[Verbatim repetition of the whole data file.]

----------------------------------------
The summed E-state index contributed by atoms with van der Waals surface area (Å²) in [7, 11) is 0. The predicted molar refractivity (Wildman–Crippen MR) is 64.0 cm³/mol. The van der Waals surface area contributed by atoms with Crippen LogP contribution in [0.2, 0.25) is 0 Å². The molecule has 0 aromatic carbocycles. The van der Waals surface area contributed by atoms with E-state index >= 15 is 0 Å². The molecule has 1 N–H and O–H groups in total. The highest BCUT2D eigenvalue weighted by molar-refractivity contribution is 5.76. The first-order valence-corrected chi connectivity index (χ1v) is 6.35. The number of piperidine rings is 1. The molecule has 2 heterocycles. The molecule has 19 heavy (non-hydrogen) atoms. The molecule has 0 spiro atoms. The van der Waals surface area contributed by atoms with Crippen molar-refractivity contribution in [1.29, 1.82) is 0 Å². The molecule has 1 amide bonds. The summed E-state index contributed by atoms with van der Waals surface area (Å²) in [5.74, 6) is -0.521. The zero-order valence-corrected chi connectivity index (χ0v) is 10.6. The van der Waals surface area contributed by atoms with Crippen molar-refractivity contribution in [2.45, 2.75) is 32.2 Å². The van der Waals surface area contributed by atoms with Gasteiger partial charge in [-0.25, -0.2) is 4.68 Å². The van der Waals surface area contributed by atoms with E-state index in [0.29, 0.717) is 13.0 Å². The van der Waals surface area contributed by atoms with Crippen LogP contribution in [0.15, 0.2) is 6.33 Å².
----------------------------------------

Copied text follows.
The summed E-state index contributed by atoms with van der Waals surface area (Å²) in [7, 11) is 0. The predicted molar refractivity (Wildman–Crippen MR) is 64.0 cm³/mol. The van der Waals surface area contributed by atoms with Crippen LogP contribution in [0.2, 0.25) is 0 Å². The molecule has 0 aromatic carbocycles. The van der Waals surface area contributed by atoms with E-state index >= 15 is 0 Å². The molecule has 1 N–H and O–H groups in total. The highest BCUT2D eigenvalue weighted by molar-refractivity contribution is 5.76. The first-order valence-corrected chi connectivity index (χ1v) is 6.35. The number of piperidine rings is 1. The molecule has 2 heterocycles. The molecule has 19 heavy (non-hydrogen) atoms. The molecule has 0 spiro atoms. The van der Waals surface area contributed by atoms with Crippen molar-refractivity contribution in [1.29, 1.82) is 0 Å². The molecule has 1 amide bonds. The summed E-state index contributed by atoms with van der Waals surface area (Å²) in [5.74, 6) is -0.521. The zero-order valence-corrected chi connectivity index (χ0v) is 10.6. The van der Waals surface area contributed by atoms with Crippen molar-refractivity contribution in [2.45, 2.75) is 32.2 Å². The van der Waals surface area contributed by atoms with Gasteiger partial charge in [-0.25, -0.2) is 4.68 Å². The van der Waals surface area contributed by atoms with E-state index in [0.29, 0.717) is 13.0 Å². The van der Waals surface area contributed by atoms with Crippen LogP contribution in [0.15, 0.2) is 6.33 Å².